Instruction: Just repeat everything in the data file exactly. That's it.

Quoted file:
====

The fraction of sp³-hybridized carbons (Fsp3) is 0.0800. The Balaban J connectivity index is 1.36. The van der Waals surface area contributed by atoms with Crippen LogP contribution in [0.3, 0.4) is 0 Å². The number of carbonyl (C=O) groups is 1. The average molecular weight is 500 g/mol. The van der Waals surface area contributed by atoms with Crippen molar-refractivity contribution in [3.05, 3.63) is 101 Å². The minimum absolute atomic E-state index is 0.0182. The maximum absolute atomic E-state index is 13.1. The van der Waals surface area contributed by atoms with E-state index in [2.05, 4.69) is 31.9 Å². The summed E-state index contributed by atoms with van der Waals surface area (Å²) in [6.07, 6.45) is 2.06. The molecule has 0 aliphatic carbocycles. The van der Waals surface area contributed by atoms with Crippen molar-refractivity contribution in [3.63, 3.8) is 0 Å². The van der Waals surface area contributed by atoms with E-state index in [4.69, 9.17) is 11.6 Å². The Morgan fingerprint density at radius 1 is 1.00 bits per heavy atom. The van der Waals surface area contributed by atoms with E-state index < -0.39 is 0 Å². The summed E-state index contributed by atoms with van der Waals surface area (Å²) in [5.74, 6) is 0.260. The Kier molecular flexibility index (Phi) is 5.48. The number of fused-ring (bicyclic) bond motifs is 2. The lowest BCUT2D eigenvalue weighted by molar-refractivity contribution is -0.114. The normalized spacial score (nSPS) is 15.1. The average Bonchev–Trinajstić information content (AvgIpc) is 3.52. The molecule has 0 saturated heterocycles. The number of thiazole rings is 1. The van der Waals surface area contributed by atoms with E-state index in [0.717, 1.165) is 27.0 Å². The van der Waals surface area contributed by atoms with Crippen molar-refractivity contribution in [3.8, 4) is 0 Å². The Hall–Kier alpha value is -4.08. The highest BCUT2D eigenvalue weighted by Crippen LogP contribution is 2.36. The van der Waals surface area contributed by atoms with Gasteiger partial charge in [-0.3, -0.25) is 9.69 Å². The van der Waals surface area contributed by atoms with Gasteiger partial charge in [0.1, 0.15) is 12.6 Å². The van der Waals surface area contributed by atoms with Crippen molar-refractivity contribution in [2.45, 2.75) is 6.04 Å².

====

The fraction of sp³-hybridized carbons (Fsp3) is 0.0800. The Balaban J connectivity index is 1.36. The van der Waals surface area contributed by atoms with Crippen LogP contribution in [0.3, 0.4) is 0 Å². The number of carbonyl (C=O) groups is 1. The average molecular weight is 500 g/mol. The van der Waals surface area contributed by atoms with Crippen molar-refractivity contribution in [3.05, 3.63) is 101 Å². The minimum absolute atomic E-state index is 0.0182. The maximum absolute atomic E-state index is 13.1. The van der Waals surface area contributed by atoms with E-state index in [2.05, 4.69) is 31.9 Å². The summed E-state index contributed by atoms with van der Waals surface area (Å²) in [6.07, 6.45) is 2.06. The molecule has 0 aliphatic carbocycles. The van der Waals surface area contributed by atoms with Crippen molar-refractivity contribution in [3.63, 3.8) is 0 Å². The van der Waals surface area contributed by atoms with E-state index in [4.69, 9.17) is 11.6 Å². The Morgan fingerprint density at radius 1 is 1.00 bits per heavy atom. The van der Waals surface area contributed by atoms with E-state index < -0.39 is 0 Å². The summed E-state index contributed by atoms with van der Waals surface area (Å²) in [5.74, 6) is 0.260. The Kier molecular flexibility index (Phi) is 5.48. The number of fused-ring (bicyclic) bond motifs is 2. The lowest BCUT2D eigenvalue weighted by molar-refractivity contribution is -0.114. The normalized spacial score (nSPS) is 15.1. The average Bonchev–Trinajstić information content (AvgIpc) is 3.52. The molecule has 0 saturated heterocycles. The number of thiazole rings is 1. The van der Waals surface area contributed by atoms with E-state index in [0.717, 1.165) is 27.0 Å². The van der Waals surface area contributed by atoms with Crippen molar-refractivity contribution in [3.8, 4) is 0 Å². The Hall–Kier alpha value is -4.08. The highest BCUT2D eigenvalue weighted by Crippen LogP contribution is 2.36. The van der Waals surface area contributed by atoms with Gasteiger partial charge in [-0.3, -0.25) is 9.69 Å². The van der Waals surface area contributed by atoms with Gasteiger partial charge in [0.1, 0.15) is 12.6 Å². The van der Waals surface area contributed by atoms with Crippen molar-refractivity contribution in [2.45, 2.75) is 6.04 Å².